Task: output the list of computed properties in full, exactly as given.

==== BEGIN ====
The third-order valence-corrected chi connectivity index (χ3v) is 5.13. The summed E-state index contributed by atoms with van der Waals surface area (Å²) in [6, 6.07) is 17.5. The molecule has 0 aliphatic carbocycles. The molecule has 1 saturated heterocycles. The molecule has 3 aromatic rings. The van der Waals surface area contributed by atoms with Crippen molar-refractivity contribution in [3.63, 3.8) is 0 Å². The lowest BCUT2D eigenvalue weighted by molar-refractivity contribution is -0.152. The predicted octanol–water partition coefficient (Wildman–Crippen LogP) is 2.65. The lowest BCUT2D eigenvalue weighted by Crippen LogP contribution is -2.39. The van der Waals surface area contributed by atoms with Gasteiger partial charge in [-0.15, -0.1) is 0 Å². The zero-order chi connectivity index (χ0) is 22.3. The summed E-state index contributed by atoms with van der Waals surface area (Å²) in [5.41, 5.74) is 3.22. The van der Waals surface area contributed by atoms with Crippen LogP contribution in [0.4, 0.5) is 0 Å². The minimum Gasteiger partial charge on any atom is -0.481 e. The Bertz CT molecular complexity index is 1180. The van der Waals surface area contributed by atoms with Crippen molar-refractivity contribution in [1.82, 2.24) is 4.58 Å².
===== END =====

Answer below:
The third-order valence-corrected chi connectivity index (χ3v) is 5.13. The summed E-state index contributed by atoms with van der Waals surface area (Å²) in [6, 6.07) is 17.5. The molecule has 0 aliphatic carbocycles. The molecule has 1 saturated heterocycles. The molecule has 3 aromatic rings. The van der Waals surface area contributed by atoms with Crippen molar-refractivity contribution in [3.63, 3.8) is 0 Å². The lowest BCUT2D eigenvalue weighted by molar-refractivity contribution is -0.152. The predicted octanol–water partition coefficient (Wildman–Crippen LogP) is 2.65. The lowest BCUT2D eigenvalue weighted by Crippen LogP contribution is -2.39. The van der Waals surface area contributed by atoms with Gasteiger partial charge in [-0.15, -0.1) is 0 Å². The zero-order chi connectivity index (χ0) is 22.3. The summed E-state index contributed by atoms with van der Waals surface area (Å²) in [5.41, 5.74) is 3.22. The van der Waals surface area contributed by atoms with Crippen LogP contribution in [0.4, 0.5) is 0 Å². The minimum Gasteiger partial charge on any atom is -0.481 e. The Bertz CT molecular complexity index is 1180. The van der Waals surface area contributed by atoms with Crippen molar-refractivity contribution in [1.82, 2.24) is 4.58 Å².